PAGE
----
"If you can remember the '60s, you weren't there" - or so the saying goes. You might imagine the same would be true of the Hacienda - yet Daniel Dylan Wray somehow managed to round up enough people with memories of the legendary Manchester club to be able to assemble a decent oral history for Vice. Even more remarkably, one of them was Bez.
Another - Factory Records partner and famed graphic designer Peter Saville - talks effusively about how, largely with money generated from records sales following Ian Curtis' death, architect/designer Ben Kelly transformed a vacant former boat showroom into "the only nightclub space that I've ever been in that looked better in daylight". He also acknowledges, however, that the Hacienda's vastly over-budget design and decor initially baffled and bemused local youths, revealing to the Factory crew that "there was a sort of middle-class intellectual conceit around the idea of the celebration of industrial culture". (A fetishisation that, incidentally, continues today - see Working Men's Club...)
From the outset, the club adopted an unusually inclusive policy as regards clientele and music. DJ Dave Haslam describes it as "a very enabling experience" and a place characterised by "passionate, endearing amateurism". Conventional management strategies and even turning a profit were never much of a consideration - instead, the Hacienda was what Saville calls "a socio-cultural benevolence to the young people of Manchester".
Nevertheless, it initially struggled to attract big crowds, barely scraping by until everything changed with the explosion of acid house and pills and the birth of Madchester. Those halcyon days couldn't last, of course. There followed guns and violence, with the club at the centre of turf tribalism - not helped by Tony Wilson actively inviting a gang from Salford to run the door... Yet even then DJ Paulette recounts a different, unfamiliar story - of the "really lovely, non-aggressive environment" of the pioneering LGBT club night Flesh.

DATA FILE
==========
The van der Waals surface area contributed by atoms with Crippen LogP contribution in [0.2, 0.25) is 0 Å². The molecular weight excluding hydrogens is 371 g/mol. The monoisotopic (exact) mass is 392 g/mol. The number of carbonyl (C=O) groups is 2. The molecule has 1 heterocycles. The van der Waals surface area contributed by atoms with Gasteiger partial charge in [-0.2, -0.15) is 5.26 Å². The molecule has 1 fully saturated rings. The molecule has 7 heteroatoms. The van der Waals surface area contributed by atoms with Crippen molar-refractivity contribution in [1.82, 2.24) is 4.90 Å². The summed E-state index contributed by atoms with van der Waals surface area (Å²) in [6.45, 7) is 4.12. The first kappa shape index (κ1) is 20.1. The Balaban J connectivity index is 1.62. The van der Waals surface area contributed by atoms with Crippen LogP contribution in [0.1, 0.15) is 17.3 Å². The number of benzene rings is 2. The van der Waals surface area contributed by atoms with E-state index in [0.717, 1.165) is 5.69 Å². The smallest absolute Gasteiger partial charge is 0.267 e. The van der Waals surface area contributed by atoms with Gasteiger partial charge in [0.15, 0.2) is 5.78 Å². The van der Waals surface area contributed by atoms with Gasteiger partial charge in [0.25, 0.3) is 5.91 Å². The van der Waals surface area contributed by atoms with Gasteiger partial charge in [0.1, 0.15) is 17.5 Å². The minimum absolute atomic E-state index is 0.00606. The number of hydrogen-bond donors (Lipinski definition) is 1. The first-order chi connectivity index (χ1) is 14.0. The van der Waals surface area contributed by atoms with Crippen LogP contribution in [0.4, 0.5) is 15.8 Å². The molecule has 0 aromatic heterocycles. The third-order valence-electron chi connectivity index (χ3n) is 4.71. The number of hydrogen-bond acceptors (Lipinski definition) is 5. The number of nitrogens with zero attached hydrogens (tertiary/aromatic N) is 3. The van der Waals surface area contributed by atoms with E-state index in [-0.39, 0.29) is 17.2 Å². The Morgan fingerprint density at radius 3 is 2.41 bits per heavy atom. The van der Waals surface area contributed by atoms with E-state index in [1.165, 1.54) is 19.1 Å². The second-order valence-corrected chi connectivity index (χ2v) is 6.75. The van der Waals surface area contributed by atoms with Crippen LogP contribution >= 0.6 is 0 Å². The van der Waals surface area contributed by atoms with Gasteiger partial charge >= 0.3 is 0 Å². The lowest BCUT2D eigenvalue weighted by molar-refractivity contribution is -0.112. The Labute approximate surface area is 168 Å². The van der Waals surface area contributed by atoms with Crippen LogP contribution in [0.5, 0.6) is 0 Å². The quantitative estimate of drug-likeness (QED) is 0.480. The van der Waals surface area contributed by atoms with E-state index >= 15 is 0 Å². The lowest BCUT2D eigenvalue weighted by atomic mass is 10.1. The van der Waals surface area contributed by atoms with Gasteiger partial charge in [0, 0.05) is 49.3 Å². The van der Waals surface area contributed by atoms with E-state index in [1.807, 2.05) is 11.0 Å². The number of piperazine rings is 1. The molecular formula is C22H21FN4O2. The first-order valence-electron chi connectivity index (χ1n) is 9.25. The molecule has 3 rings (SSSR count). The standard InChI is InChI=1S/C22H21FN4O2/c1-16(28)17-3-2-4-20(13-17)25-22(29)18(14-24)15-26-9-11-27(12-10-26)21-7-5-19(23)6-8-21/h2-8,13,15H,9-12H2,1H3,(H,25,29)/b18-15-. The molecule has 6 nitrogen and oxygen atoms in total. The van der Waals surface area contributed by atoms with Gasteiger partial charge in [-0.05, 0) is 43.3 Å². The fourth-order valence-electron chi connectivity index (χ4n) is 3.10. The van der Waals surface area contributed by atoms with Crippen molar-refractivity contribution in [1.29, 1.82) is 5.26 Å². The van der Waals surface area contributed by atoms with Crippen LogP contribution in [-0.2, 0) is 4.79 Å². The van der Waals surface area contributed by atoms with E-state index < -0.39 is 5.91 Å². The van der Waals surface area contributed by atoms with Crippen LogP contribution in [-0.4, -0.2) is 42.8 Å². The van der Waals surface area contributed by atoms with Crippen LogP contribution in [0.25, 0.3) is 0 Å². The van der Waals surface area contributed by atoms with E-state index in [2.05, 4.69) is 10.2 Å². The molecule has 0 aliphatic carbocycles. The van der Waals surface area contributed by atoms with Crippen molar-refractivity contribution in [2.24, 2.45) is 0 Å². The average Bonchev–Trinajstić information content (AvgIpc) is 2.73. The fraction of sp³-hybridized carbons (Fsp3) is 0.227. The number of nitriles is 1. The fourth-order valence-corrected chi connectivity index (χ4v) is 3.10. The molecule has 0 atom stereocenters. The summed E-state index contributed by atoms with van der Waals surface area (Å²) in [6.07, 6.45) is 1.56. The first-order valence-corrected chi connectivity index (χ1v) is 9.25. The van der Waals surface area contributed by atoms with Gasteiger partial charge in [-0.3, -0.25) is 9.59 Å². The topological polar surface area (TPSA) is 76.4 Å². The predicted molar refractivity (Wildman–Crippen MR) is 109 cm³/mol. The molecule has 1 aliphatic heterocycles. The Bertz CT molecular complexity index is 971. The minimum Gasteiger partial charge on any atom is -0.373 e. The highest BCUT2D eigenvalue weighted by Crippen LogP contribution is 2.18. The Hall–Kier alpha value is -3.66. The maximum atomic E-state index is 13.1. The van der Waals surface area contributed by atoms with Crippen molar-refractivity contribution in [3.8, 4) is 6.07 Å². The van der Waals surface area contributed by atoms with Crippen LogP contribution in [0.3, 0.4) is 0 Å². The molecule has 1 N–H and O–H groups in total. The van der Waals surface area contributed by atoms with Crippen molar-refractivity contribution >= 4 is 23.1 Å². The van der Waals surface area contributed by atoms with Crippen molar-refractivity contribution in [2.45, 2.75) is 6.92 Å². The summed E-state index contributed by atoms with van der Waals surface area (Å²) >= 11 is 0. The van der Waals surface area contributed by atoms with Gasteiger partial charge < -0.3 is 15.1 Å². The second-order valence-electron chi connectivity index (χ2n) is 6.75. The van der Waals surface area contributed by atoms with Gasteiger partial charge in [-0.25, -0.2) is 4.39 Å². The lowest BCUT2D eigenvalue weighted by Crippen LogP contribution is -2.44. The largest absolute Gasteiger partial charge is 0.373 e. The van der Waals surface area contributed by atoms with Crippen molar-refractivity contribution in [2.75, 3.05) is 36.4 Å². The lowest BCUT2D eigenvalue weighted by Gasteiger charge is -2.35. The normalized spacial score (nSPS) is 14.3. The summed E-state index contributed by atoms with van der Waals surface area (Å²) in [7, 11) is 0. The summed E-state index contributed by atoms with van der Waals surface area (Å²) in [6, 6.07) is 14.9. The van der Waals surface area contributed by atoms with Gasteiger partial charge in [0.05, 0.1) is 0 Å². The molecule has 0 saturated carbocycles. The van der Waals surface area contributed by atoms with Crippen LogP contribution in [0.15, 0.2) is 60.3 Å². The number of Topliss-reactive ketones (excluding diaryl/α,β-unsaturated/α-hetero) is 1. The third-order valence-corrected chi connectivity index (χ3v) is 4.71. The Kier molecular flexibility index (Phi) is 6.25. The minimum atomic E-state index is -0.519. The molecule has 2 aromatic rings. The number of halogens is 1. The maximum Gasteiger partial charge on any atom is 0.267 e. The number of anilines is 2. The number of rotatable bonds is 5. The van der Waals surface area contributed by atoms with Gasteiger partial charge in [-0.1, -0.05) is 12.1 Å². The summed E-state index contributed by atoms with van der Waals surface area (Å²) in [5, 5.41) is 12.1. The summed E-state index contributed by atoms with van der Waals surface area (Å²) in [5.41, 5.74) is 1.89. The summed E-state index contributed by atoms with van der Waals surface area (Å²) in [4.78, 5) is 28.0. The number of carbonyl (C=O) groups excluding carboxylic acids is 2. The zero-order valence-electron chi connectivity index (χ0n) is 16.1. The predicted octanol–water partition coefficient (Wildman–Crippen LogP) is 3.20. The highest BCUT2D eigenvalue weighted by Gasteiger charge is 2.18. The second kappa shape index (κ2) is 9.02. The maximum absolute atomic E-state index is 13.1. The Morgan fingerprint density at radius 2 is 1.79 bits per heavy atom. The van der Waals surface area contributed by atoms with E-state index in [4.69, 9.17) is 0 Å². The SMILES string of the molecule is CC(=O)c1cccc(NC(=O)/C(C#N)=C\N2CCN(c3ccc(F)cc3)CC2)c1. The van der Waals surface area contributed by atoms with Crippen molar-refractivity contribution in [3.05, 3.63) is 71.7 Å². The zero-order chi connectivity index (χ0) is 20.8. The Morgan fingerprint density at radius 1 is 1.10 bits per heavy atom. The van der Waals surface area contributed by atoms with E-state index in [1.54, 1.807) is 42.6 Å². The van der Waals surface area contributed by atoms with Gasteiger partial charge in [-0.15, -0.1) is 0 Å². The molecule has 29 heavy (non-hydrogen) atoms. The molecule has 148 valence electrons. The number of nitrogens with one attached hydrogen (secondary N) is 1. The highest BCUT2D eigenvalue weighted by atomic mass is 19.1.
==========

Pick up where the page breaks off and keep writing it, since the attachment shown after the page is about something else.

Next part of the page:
You might have expected the interviewees to have shot 24 Hour Party People down for its representation of the place, especially as the set was constructed through internet research rather than paying for Kelly's help. Yet Kelly himself says he was "absolutely gobsmacked" at an "amazing job", and Bez too describes it as "uncanny". Perhaps most telling, though, is the anecdote from the venue's former bar manager Leroy Richardson: "I was on set for the film, and stood near the bar as I normally would have been, and Bernard from New Order came up to me and asked for a drink. I had to explain to him I wasn't working there." The Hacienda may be no more, but it clearly lives on on celluloid.